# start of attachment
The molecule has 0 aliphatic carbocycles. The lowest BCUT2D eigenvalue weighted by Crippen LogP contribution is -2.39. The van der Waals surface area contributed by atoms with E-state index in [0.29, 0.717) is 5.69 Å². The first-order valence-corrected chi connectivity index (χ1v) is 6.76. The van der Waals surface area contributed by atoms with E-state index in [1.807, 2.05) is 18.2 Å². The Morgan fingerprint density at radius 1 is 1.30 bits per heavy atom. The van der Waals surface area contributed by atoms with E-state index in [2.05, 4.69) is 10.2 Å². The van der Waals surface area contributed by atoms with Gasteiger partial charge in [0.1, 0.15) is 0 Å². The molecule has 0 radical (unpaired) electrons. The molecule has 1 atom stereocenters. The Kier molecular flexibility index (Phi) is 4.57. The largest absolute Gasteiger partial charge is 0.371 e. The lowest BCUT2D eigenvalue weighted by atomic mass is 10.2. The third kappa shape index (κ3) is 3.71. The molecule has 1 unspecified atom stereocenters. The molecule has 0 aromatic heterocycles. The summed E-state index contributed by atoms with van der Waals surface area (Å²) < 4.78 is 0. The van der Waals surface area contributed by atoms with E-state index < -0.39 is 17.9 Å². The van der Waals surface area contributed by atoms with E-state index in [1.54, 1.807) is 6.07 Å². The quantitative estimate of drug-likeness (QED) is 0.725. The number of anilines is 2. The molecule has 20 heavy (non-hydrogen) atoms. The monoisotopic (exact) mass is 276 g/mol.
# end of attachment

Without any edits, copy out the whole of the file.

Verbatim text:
The molecule has 0 aliphatic carbocycles. The lowest BCUT2D eigenvalue weighted by Crippen LogP contribution is -2.39. The van der Waals surface area contributed by atoms with E-state index in [0.29, 0.717) is 5.69 Å². The first-order valence-corrected chi connectivity index (χ1v) is 6.76. The van der Waals surface area contributed by atoms with E-state index in [1.807, 2.05) is 18.2 Å². The Morgan fingerprint density at radius 1 is 1.30 bits per heavy atom. The van der Waals surface area contributed by atoms with E-state index in [2.05, 4.69) is 10.2 Å². The van der Waals surface area contributed by atoms with Gasteiger partial charge in [0.1, 0.15) is 0 Å². The molecule has 0 radical (unpaired) electrons. The molecule has 1 atom stereocenters. The Kier molecular flexibility index (Phi) is 4.57. The largest absolute Gasteiger partial charge is 0.371 e. The lowest BCUT2D eigenvalue weighted by atomic mass is 10.2. The third kappa shape index (κ3) is 3.71. The molecule has 1 unspecified atom stereocenters. The molecule has 0 aromatic heterocycles. The summed E-state index contributed by atoms with van der Waals surface area (Å²) < 4.78 is 0. The van der Waals surface area contributed by atoms with E-state index < -0.39 is 17.9 Å². The van der Waals surface area contributed by atoms with E-state index in [1.54, 1.807) is 6.07 Å². The quantitative estimate of drug-likeness (QED) is 0.725. The number of anilines is 2. The molecule has 20 heavy (non-hydrogen) atoms. The monoisotopic (exact) mass is 276 g/mol.